It's roughly 7,040 sq/ft in size, on two floors, with more than half a dozen reception rooms on the ground floor and 11 bedrooms upstairs.

The main formal ground-floor reception room is a curved-ended drawing room to the right of the entrance hall, measuring more than 22ft by 16ft, with a fireplace and three windows overlooking the garden. Behind it is a dual-aspect dining room with another fireplace and a door to the garden.

On the other side of the entrance hall, there's a family room to the front, also with a fireplace, and a lounge to the back. Both of these rooms open into the kitchen, which has a walk-in pantry off it. Also adjoining the kitchen is another dining room which opens into a second hallway with another staircase. To one side of this hallway, there's a music room with an adjoining bar or snug, and there's also an office at the front of the house. At the far end of the layout can be found a gymnasium with a sauna, shower and toilet adjoining it.

The 11 first-floor bedrooms are all different. Many have fireplaces and seven of them have been individually named for the enjoyment of paying guests. They include the 'Vale of Avoca', the 'Brittas Bay' ,the 'Glenmalure', the 'Clara Vale' and the 'Glen of Imaal'.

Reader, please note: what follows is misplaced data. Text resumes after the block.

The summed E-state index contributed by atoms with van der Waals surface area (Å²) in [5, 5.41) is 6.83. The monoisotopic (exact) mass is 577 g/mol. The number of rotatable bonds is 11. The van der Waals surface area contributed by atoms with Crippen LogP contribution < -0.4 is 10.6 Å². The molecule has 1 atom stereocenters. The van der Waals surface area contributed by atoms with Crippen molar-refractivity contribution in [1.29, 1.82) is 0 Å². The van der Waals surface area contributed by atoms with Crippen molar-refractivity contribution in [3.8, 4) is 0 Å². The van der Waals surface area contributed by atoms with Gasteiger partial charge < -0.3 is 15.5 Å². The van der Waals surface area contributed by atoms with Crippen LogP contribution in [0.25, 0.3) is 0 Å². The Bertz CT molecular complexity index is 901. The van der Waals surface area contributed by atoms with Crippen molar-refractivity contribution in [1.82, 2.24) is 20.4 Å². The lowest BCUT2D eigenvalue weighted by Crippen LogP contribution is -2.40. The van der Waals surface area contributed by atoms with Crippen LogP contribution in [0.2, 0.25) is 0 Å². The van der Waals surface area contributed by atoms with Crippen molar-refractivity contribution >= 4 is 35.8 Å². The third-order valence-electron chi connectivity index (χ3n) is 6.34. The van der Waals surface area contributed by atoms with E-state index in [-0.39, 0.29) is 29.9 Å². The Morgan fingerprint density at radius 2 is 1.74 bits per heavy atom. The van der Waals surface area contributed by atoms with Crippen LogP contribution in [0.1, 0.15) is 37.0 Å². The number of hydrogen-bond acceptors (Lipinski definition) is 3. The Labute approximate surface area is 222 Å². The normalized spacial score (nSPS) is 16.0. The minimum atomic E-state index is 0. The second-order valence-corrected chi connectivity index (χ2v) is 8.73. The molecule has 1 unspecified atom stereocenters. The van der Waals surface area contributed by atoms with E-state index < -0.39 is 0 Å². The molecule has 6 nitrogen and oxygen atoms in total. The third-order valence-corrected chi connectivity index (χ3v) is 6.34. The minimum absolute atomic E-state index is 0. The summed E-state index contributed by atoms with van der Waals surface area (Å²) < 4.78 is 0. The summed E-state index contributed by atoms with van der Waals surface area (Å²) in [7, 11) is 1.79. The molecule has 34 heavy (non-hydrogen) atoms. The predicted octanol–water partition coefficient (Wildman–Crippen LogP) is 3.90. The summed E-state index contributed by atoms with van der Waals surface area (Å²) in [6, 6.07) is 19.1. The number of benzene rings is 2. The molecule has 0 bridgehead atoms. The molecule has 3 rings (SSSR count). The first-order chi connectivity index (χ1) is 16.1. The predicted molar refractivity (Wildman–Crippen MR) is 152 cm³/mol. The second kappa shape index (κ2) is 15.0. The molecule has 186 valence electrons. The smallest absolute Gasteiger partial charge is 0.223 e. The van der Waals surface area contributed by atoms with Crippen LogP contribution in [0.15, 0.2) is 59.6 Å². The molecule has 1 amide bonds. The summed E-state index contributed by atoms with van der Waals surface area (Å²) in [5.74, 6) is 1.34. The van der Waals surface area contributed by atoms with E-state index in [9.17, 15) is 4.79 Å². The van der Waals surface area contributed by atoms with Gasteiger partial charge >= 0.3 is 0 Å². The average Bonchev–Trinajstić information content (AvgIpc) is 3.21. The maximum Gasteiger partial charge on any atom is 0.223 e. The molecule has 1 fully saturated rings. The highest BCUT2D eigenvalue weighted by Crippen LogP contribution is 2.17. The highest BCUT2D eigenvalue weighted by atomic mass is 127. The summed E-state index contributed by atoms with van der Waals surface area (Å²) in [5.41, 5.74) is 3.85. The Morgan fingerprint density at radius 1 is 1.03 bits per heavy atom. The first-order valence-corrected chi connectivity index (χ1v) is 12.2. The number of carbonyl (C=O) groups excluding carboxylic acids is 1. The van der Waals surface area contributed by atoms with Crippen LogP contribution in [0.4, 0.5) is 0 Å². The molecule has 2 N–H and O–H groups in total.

Outside the property, there's a vast and meandering array of rubblestone single-storey outbuildings, huddled quite close to the house. Successive owners in the past few decades have been kept busy replenishing and restoring the gardens, which now include great swathes of lawn, mature trees, blossoming shrubs, banks of flowers and various water features, as well as a formal Victorian-style garden intricately laid out with box hedging.

Clone House is less than 10 minutes' drive from the village of Aughrim, where you can find a school and church, pubs and restaurants and a pleasant park situated along the banks of the Aughrim River. To reach Dublin city centre by car, meanwhile, will take about an hour-and-a-half in light traffic.

Keen golfers don't have nearly so far to travel. The nearest golf clubs are Woodenbridge and Macreddin, both about seven kilometres away in opposite directions. The European Golf Club at Brittas Bay is about 20 kilometres away. Glen of the Downs Golf Club is about an hour's drive, while the famous Druids Glen club is a little over 40 kilometres away.

The staircase at Clone House
The staircase at Clone House
One of the reception rooms
The dining room has retained its period features
Clone House, gardens
Clone House, bedroom
Clone House, kitchen
Clone House exterior
The garden at Clone House is in the Victorian style and is laid out with well-maintained box hedging

Clone House is on the market with joint agents Sherry FitzGerald Ballsbridge in Dublin, (01) 269 8888, and Sherry FitzGerald Myles Doyle in Arklow, (0402) 32367, and has an asking price of €850,000.